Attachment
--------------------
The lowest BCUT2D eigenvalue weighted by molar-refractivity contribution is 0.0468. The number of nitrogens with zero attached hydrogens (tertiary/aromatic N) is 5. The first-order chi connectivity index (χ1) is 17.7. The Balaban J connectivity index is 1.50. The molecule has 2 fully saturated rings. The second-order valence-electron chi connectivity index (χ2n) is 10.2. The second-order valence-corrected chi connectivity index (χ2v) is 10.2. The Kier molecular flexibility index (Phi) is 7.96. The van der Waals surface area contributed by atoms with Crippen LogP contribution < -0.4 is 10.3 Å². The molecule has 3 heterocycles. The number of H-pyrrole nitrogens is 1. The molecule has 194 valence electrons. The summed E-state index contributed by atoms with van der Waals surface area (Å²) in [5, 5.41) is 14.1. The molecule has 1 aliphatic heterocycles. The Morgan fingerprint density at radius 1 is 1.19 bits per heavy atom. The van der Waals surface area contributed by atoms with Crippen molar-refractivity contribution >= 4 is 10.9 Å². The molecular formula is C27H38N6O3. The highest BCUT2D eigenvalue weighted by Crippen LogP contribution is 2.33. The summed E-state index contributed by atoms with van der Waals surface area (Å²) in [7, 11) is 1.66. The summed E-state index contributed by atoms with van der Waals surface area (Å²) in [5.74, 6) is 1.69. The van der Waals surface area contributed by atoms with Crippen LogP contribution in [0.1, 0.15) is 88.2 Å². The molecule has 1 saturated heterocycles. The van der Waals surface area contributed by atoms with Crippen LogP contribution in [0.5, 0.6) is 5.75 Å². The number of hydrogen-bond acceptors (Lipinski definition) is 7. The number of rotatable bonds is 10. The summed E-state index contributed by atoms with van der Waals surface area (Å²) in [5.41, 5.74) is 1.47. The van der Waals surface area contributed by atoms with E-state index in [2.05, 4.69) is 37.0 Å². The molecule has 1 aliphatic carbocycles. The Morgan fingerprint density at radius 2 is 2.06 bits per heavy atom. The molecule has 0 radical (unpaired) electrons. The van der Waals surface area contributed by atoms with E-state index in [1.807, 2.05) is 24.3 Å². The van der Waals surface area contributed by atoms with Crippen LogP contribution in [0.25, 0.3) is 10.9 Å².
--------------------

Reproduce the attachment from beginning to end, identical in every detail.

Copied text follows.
The lowest BCUT2D eigenvalue weighted by molar-refractivity contribution is 0.0468. The number of nitrogens with zero attached hydrogens (tertiary/aromatic N) is 5. The first-order chi connectivity index (χ1) is 17.7. The Balaban J connectivity index is 1.50. The molecule has 2 fully saturated rings. The second-order valence-electron chi connectivity index (χ2n) is 10.2. The second-order valence-corrected chi connectivity index (χ2v) is 10.2. The Kier molecular flexibility index (Phi) is 7.96. The van der Waals surface area contributed by atoms with Crippen LogP contribution < -0.4 is 10.3 Å². The molecule has 3 heterocycles. The number of H-pyrrole nitrogens is 1. The molecule has 194 valence electrons. The summed E-state index contributed by atoms with van der Waals surface area (Å²) in [5, 5.41) is 14.1. The molecule has 1 aliphatic heterocycles. The Morgan fingerprint density at radius 1 is 1.19 bits per heavy atom. The van der Waals surface area contributed by atoms with Crippen molar-refractivity contribution >= 4 is 10.9 Å². The molecular formula is C27H38N6O3. The highest BCUT2D eigenvalue weighted by Crippen LogP contribution is 2.33. The summed E-state index contributed by atoms with van der Waals surface area (Å²) in [7, 11) is 1.66. The summed E-state index contributed by atoms with van der Waals surface area (Å²) in [5.74, 6) is 1.69. The van der Waals surface area contributed by atoms with Crippen LogP contribution in [0.1, 0.15) is 88.2 Å². The molecule has 1 saturated heterocycles. The van der Waals surface area contributed by atoms with Crippen LogP contribution in [0.5, 0.6) is 5.75 Å². The number of hydrogen-bond acceptors (Lipinski definition) is 7. The number of rotatable bonds is 10. The summed E-state index contributed by atoms with van der Waals surface area (Å²) in [5.41, 5.74) is 1.47. The van der Waals surface area contributed by atoms with E-state index in [2.05, 4.69) is 37.0 Å². The molecule has 1 aliphatic carbocycles. The Morgan fingerprint density at radius 2 is 2.06 bits per heavy atom. The molecule has 0 radical (unpaired) electrons. The van der Waals surface area contributed by atoms with E-state index in [1.807, 2.05) is 24.3 Å². The van der Waals surface area contributed by atoms with Crippen LogP contribution in [0.25, 0.3) is 10.9 Å².